Adult themes aren’t necessarily a new thing in the evolution of animated films. In fact, the vast majority of animated films are comprised of adult themes and messages that are discreetly conveyed to children as they view such films. They learn about morals and ethics, clap and laugh at the exaggerated moments of happiness, and sympathize with a protagonist who only wants a positive outcome in a dilemma that will more than likely result in such a way. Animated films such as 2009’s Up or 2014’s Big Hero 6 have indeed pushed the boundaries of animated film, specifically with the topic of death and grieving, but they are still fundamentally films that are aimed for children.
Why? It is because they are still part of the standard animated film formula, which is to present a likable protagonist with a situation, they meet quirky characters along their journey who typically provide laughs, and lastly, they either have an epiphany about the world or their quest meets a positive outcome. That is to say, an animated movie guarantees a form of entertainment. It guarantees a positive outcome and it guarantees laughs that will keep the film’s content light, even if the content of the film is dense. Up, for instance, beautifully tackled the theme of loss and death so poignantly that the film’s opening 15 minutes were universally talked about as one of the greatest montages in film history. Yet even with such a cruel reality represented within the film, Up’s primary plot about the ‘snipe’ (the rare bird the film’s protagonist seeks to save) is tailor-made for children consumption. The ‘snipe’ storyline provides laughs and reminds audiences that this is still an animated movie for children, but the difference was that adults could enjoy it too on a level that would be personal to them.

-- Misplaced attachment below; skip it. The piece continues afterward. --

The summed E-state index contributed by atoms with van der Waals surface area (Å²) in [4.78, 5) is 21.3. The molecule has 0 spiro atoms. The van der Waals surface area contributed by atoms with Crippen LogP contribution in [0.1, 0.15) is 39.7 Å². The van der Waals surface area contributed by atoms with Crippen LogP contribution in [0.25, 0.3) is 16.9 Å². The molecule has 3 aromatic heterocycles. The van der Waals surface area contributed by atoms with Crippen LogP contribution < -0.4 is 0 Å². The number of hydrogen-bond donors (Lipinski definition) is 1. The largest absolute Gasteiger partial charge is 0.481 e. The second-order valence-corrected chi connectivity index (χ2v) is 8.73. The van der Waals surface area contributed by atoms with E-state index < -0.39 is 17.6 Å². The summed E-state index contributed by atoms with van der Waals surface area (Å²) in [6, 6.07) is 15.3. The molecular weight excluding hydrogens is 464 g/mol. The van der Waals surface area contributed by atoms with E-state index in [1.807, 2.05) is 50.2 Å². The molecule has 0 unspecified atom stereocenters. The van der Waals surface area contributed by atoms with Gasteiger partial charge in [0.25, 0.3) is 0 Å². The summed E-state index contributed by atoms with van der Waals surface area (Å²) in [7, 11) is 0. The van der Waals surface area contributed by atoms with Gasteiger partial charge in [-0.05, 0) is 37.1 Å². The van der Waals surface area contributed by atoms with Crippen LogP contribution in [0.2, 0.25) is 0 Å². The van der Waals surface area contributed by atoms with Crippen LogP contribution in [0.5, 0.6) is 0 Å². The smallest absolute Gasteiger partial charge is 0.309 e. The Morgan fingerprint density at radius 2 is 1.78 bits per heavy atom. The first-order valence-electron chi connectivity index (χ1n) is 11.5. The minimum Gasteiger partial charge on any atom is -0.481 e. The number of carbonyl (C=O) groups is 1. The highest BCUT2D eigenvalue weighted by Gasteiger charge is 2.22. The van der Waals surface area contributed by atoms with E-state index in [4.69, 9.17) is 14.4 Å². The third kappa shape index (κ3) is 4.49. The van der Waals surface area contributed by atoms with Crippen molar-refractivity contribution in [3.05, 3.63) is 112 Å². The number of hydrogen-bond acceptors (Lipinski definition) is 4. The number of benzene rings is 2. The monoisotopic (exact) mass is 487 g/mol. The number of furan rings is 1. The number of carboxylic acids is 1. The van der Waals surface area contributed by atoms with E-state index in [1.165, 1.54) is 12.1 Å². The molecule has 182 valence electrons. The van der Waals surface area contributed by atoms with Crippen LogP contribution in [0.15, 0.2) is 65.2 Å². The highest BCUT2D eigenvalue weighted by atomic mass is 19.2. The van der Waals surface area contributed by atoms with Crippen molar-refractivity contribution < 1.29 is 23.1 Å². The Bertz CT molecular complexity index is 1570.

While there have been some examples of adult animated movies in the past, none came more close than 1999’s South Park: Bigger, Longer, and Uncut. As evidenced by the TV show-turned-movie’s title, this film was intended, right from the beginning, to be a crude animated film that pushed the conventions of what animated movies were supposed to represent. In that regard, South Park succeeded. With its rated R rating from MPAA censors, creators Trey Parker and Matt Stone went out of their way to make the film shocking and offensive, which meant the film was aimed for a primarily adult audience. Yet that didn’t stop adolescents from wanting to see the movie. I personally remember being 13-years-old at the time and managing to sneak into the theater to see the movie. The one takeaway I had during this theater experience was that I was watching an animated movie aimed for adults and was watching it with only adults. South Park, to some degree, changed the animated viewing experience.
However, the South Park movie, while adult in its intentionality, was none more than a gimmick film. The South Park film wasn’t aiming to reinvent adult animation. The movie was merely made to provide audiences with an uncensored version of a TV cartoon that was already pushing the boundaries of acceptable television. In that regard the South Park movie was a complete success. Its crude and offensive comedy was hilariously worked into the confines of a film that possessed an excellent plot that was ironically making fun of itself – an offensive movie about kids seeing an offensive movie and the hysterical parents attempting to censor it. South Park was brilliant by making fun of itself, but additionally brilliant by maintaining the integrity of what the show always was. Nonetheless, the South Park movie still fit, somewhat, within the confines of the animated genre. The movie still possessed quirky animated character tropes and even the singing-sequences, while aimed to be a mocking component towards other animated movies, still kept the overall film within the genre of being acceptable for kids (adolescents, really) and adults. It still wasn’t a genuinely serious adult animated movie.